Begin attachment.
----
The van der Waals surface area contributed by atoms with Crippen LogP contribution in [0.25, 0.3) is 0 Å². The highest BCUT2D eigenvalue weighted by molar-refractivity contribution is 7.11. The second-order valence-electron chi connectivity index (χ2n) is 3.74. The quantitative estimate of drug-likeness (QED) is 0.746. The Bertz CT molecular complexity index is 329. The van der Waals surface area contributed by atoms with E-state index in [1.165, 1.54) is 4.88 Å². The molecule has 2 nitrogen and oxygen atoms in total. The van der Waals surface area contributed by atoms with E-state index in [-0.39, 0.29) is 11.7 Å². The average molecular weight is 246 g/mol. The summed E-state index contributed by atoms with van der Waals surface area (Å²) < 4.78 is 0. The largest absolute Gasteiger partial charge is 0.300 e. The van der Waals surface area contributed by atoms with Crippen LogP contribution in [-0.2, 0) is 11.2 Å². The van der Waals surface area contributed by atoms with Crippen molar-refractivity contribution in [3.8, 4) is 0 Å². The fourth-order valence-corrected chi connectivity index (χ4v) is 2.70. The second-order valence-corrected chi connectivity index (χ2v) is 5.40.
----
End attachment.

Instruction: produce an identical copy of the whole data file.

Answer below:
The van der Waals surface area contributed by atoms with Crippen LogP contribution in [0.25, 0.3) is 0 Å². The highest BCUT2D eigenvalue weighted by molar-refractivity contribution is 7.11. The second-order valence-electron chi connectivity index (χ2n) is 3.74. The quantitative estimate of drug-likeness (QED) is 0.746. The Bertz CT molecular complexity index is 329. The van der Waals surface area contributed by atoms with E-state index in [1.165, 1.54) is 4.88 Å². The molecule has 2 nitrogen and oxygen atoms in total. The van der Waals surface area contributed by atoms with E-state index in [-0.39, 0.29) is 11.7 Å². The average molecular weight is 246 g/mol. The summed E-state index contributed by atoms with van der Waals surface area (Å²) < 4.78 is 0. The largest absolute Gasteiger partial charge is 0.300 e. The van der Waals surface area contributed by atoms with Crippen LogP contribution in [-0.2, 0) is 11.2 Å². The van der Waals surface area contributed by atoms with Crippen molar-refractivity contribution in [3.8, 4) is 0 Å². The fourth-order valence-corrected chi connectivity index (χ4v) is 2.70. The second-order valence-corrected chi connectivity index (χ2v) is 5.40.